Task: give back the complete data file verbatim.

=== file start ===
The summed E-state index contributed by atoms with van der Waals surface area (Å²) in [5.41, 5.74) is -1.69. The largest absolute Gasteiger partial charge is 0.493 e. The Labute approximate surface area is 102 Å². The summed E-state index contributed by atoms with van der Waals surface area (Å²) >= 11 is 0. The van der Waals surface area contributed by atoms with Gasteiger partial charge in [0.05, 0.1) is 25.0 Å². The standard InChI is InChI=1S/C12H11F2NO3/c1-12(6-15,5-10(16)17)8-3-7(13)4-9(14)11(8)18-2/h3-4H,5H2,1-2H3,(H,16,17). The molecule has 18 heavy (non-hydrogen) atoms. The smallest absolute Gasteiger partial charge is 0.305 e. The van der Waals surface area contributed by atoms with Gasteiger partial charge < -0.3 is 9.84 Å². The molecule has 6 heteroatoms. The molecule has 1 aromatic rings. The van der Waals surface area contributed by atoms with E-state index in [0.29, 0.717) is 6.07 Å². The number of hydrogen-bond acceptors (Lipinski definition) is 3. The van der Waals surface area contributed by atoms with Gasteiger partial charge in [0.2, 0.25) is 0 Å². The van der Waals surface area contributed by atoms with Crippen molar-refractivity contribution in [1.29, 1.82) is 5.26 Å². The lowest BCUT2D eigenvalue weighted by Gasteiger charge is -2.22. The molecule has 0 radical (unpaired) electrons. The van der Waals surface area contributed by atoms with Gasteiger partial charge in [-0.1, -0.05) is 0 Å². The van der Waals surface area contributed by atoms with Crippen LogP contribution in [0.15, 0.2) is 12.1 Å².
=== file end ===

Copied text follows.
The summed E-state index contributed by atoms with van der Waals surface area (Å²) in [5.41, 5.74) is -1.69. The largest absolute Gasteiger partial charge is 0.493 e. The Labute approximate surface area is 102 Å². The summed E-state index contributed by atoms with van der Waals surface area (Å²) >= 11 is 0. The van der Waals surface area contributed by atoms with Gasteiger partial charge in [0.05, 0.1) is 25.0 Å². The standard InChI is InChI=1S/C12H11F2NO3/c1-12(6-15,5-10(16)17)8-3-7(13)4-9(14)11(8)18-2/h3-4H,5H2,1-2H3,(H,16,17). The molecule has 18 heavy (non-hydrogen) atoms. The smallest absolute Gasteiger partial charge is 0.305 e. The van der Waals surface area contributed by atoms with Gasteiger partial charge < -0.3 is 9.84 Å². The molecule has 6 heteroatoms. The molecule has 1 aromatic rings. The van der Waals surface area contributed by atoms with E-state index in [0.29, 0.717) is 6.07 Å². The number of hydrogen-bond acceptors (Lipinski definition) is 3. The van der Waals surface area contributed by atoms with Gasteiger partial charge in [0.2, 0.25) is 0 Å². The van der Waals surface area contributed by atoms with Crippen molar-refractivity contribution in [1.29, 1.82) is 5.26 Å². The lowest BCUT2D eigenvalue weighted by Gasteiger charge is -2.22. The molecule has 0 radical (unpaired) electrons. The van der Waals surface area contributed by atoms with Gasteiger partial charge in [-0.1, -0.05) is 0 Å². The van der Waals surface area contributed by atoms with Crippen LogP contribution in [0.15, 0.2) is 12.1 Å².